Heiermann S, Khalaj Hedayati K, Müller MJ, Dittmar M: Accuracy of a portable multisensor body monitor for predicting resting energy expenditure in older people: a comparison with indirect calorimetry. Gerontology. 2011, 57: 473-479.
Papazoglou D, Augello G, Tagliaferri M, Savia G, Marzullo P, Maltezos E, Liuzzi A: Evaluation of a multisensor armband in estimating energy expenditure in obese individuals. Obesity (Silver Spring). 2006, 14: 2217-2223. 10.1038/oby.2006.260.
Dwyer TJ, Alison JA, McKeough ZJ, Elkins MR, Bye PTP: Evaluation of the SenseWear activity monitor during exercise in cystic fibrosis and in health. Respir Med. 2009, 103: 1511-1517. 10.1016/j.rmed.2009.04.013.
Tierney M, Fraser A, Purtill H, Kennedy N: Study to determine the criterion validity of the SenseWear Armband as a measure of physical activity in people with rheumatoid arthritis. Arthritis Care Res (Hoboken). 2013, 65: 888-895. 10.1002/acr.21914.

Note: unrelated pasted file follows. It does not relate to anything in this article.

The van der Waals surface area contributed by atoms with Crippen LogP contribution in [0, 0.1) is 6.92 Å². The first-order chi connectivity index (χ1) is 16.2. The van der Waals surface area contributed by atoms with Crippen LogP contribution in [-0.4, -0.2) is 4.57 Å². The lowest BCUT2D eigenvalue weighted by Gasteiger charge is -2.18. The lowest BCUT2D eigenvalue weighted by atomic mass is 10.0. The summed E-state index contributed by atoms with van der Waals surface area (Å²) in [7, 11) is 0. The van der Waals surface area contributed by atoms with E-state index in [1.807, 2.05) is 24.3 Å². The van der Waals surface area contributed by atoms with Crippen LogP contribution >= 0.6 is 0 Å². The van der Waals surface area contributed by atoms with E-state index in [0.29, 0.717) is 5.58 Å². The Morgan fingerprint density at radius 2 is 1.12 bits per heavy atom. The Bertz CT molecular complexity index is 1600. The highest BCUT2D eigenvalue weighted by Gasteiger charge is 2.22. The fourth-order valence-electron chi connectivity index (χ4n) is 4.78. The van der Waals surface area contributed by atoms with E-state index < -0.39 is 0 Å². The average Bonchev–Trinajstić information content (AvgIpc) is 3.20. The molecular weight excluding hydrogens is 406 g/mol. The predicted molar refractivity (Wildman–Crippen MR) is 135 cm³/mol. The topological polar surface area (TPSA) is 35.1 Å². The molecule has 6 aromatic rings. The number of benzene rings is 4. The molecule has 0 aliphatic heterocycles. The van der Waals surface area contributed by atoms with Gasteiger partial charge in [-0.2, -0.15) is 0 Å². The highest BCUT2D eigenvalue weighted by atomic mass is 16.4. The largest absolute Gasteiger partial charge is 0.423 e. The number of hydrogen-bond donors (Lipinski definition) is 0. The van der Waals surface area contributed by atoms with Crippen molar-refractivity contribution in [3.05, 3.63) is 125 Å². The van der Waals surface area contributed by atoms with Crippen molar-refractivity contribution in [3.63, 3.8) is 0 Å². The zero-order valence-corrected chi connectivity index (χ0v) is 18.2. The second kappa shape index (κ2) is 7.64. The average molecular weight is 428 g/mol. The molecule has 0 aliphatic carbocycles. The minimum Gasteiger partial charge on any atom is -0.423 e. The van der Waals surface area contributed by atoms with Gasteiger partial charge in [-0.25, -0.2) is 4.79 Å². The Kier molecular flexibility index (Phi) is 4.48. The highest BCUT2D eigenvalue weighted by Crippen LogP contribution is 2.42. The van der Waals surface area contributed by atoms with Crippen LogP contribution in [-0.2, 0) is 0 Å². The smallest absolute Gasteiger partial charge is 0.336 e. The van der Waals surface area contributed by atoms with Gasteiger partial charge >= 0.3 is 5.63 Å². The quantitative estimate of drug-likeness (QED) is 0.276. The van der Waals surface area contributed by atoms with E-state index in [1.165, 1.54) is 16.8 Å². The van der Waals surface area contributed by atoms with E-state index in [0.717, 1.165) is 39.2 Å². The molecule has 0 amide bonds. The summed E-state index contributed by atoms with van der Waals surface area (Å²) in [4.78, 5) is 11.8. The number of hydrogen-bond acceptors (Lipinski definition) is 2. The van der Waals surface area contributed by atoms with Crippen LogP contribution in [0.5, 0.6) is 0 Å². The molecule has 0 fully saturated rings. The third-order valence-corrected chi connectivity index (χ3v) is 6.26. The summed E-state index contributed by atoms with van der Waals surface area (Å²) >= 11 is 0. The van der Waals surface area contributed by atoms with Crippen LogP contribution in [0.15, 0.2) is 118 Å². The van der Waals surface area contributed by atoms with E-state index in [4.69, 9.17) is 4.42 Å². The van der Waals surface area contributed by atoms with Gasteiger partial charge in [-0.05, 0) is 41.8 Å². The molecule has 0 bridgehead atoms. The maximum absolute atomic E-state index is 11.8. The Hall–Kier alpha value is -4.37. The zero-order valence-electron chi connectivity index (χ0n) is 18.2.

Machač S, Procházka M, Radvanský J, Slabý K: Validation of physical activity monitors in individuals with diabetes: energy expenditure estimation by the multisensor SenseWear Armband Pro3 and the step counter Omron HJ-720 against indirect calorimetry during walking. Diabetes Technol Ther. 2013, 15: 413-418. 10.1089/dia.2012.0235.
Brazeau A, Karelis A, Mignault D, Lacroix MJ, Rabasa-Lhoret R: Test–retest reliability of a portable monitor to assess energy expenditure. Appl Physiol Nutr Metab. 2011, 36: 339-343. 10.1139/h11-016.
Johannsen DL, Calabro MA, Stewart J, Franke W, Rood JC, Welk GJ: Accuracy of armband monitors for measuring daily energy expenditure in healthy adults. Med Sci Sports Exerc. 2010, 42: 2134-2140.